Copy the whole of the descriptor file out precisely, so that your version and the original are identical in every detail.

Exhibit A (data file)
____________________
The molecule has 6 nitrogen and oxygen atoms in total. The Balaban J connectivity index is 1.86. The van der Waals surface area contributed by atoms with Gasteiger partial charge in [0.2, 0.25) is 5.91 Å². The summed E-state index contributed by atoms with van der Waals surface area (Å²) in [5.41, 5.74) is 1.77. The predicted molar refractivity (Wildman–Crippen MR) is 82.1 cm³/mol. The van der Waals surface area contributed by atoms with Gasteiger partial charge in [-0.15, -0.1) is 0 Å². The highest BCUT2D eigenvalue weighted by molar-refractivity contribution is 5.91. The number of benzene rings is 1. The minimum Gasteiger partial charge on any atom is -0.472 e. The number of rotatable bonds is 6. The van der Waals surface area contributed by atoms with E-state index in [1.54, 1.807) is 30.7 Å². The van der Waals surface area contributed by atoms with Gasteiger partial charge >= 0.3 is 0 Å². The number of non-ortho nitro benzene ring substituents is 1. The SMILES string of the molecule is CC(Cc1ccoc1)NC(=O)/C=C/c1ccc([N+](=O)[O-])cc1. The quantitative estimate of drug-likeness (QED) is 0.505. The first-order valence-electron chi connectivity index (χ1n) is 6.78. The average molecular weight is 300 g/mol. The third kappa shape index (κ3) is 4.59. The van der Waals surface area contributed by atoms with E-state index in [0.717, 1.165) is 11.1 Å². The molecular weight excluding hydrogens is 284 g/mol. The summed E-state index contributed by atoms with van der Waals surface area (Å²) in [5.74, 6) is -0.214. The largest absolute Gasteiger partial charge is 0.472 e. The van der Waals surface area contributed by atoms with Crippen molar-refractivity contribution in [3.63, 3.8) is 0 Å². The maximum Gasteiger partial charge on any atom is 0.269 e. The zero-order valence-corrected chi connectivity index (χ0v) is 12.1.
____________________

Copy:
The molecule has 6 nitrogen and oxygen atoms in total. The Balaban J connectivity index is 1.86. The van der Waals surface area contributed by atoms with Gasteiger partial charge in [0.2, 0.25) is 5.91 Å². The summed E-state index contributed by atoms with van der Waals surface area (Å²) in [5.41, 5.74) is 1.77. The predicted molar refractivity (Wildman–Crippen MR) is 82.1 cm³/mol. The van der Waals surface area contributed by atoms with Gasteiger partial charge in [-0.15, -0.1) is 0 Å². The highest BCUT2D eigenvalue weighted by molar-refractivity contribution is 5.91. The number of benzene rings is 1. The minimum Gasteiger partial charge on any atom is -0.472 e. The number of rotatable bonds is 6. The van der Waals surface area contributed by atoms with E-state index in [1.54, 1.807) is 30.7 Å². The van der Waals surface area contributed by atoms with Gasteiger partial charge >= 0.3 is 0 Å². The number of non-ortho nitro benzene ring substituents is 1. The SMILES string of the molecule is CC(Cc1ccoc1)NC(=O)/C=C/c1ccc([N+](=O)[O-])cc1. The quantitative estimate of drug-likeness (QED) is 0.505. The first-order valence-electron chi connectivity index (χ1n) is 6.78. The average molecular weight is 300 g/mol. The third kappa shape index (κ3) is 4.59. The van der Waals surface area contributed by atoms with E-state index in [0.717, 1.165) is 11.1 Å². The molecular weight excluding hydrogens is 284 g/mol. The summed E-state index contributed by atoms with van der Waals surface area (Å²) in [5.74, 6) is -0.214. The largest absolute Gasteiger partial charge is 0.472 e. The van der Waals surface area contributed by atoms with Crippen molar-refractivity contribution in [3.63, 3.8) is 0 Å². The maximum Gasteiger partial charge on any atom is 0.269 e. The zero-order valence-corrected chi connectivity index (χ0v) is 12.1.